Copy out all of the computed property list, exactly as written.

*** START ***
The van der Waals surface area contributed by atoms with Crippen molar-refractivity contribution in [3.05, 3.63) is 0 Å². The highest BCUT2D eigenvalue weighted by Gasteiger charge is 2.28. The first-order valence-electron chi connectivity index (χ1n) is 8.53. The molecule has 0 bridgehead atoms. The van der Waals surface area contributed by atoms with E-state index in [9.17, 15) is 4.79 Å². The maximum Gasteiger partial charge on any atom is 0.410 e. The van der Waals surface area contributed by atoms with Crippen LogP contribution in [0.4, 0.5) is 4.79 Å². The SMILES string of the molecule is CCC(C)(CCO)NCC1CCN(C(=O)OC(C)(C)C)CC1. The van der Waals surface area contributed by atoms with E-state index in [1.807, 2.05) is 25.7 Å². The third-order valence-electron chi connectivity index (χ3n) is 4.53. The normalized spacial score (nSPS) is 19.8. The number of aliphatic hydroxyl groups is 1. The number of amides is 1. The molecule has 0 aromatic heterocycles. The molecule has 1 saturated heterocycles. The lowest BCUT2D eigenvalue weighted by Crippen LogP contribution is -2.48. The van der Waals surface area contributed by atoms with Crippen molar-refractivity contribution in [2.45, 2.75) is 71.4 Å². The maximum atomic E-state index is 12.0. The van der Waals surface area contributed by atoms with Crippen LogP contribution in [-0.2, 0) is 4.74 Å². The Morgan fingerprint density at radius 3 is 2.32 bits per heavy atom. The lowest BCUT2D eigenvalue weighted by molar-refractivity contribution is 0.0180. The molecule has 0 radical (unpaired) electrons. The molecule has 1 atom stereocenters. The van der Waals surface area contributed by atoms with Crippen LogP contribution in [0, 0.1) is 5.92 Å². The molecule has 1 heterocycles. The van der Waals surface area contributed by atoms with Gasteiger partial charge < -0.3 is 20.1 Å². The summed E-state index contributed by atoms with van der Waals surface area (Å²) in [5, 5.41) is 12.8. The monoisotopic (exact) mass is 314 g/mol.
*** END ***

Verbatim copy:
The van der Waals surface area contributed by atoms with Crippen molar-refractivity contribution in [3.05, 3.63) is 0 Å². The highest BCUT2D eigenvalue weighted by Gasteiger charge is 2.28. The first-order valence-electron chi connectivity index (χ1n) is 8.53. The molecule has 0 bridgehead atoms. The van der Waals surface area contributed by atoms with E-state index in [9.17, 15) is 4.79 Å². The maximum Gasteiger partial charge on any atom is 0.410 e. The van der Waals surface area contributed by atoms with Crippen LogP contribution in [0.4, 0.5) is 4.79 Å². The SMILES string of the molecule is CCC(C)(CCO)NCC1CCN(C(=O)OC(C)(C)C)CC1. The van der Waals surface area contributed by atoms with E-state index in [1.807, 2.05) is 25.7 Å². The third-order valence-electron chi connectivity index (χ3n) is 4.53. The normalized spacial score (nSPS) is 19.8. The number of aliphatic hydroxyl groups is 1. The number of amides is 1. The molecule has 0 aromatic heterocycles. The molecule has 1 saturated heterocycles. The lowest BCUT2D eigenvalue weighted by Crippen LogP contribution is -2.48. The van der Waals surface area contributed by atoms with Crippen molar-refractivity contribution in [2.45, 2.75) is 71.4 Å². The maximum atomic E-state index is 12.0. The van der Waals surface area contributed by atoms with Crippen LogP contribution in [-0.2, 0) is 4.74 Å². The Morgan fingerprint density at radius 3 is 2.32 bits per heavy atom. The lowest BCUT2D eigenvalue weighted by molar-refractivity contribution is 0.0180. The molecule has 0 radical (unpaired) electrons. The molecule has 1 atom stereocenters. The van der Waals surface area contributed by atoms with Crippen LogP contribution in [0, 0.1) is 5.92 Å². The molecule has 1 heterocycles. The van der Waals surface area contributed by atoms with Gasteiger partial charge < -0.3 is 20.1 Å². The summed E-state index contributed by atoms with van der Waals surface area (Å²) in [5, 5.41) is 12.8. The monoisotopic (exact) mass is 314 g/mol.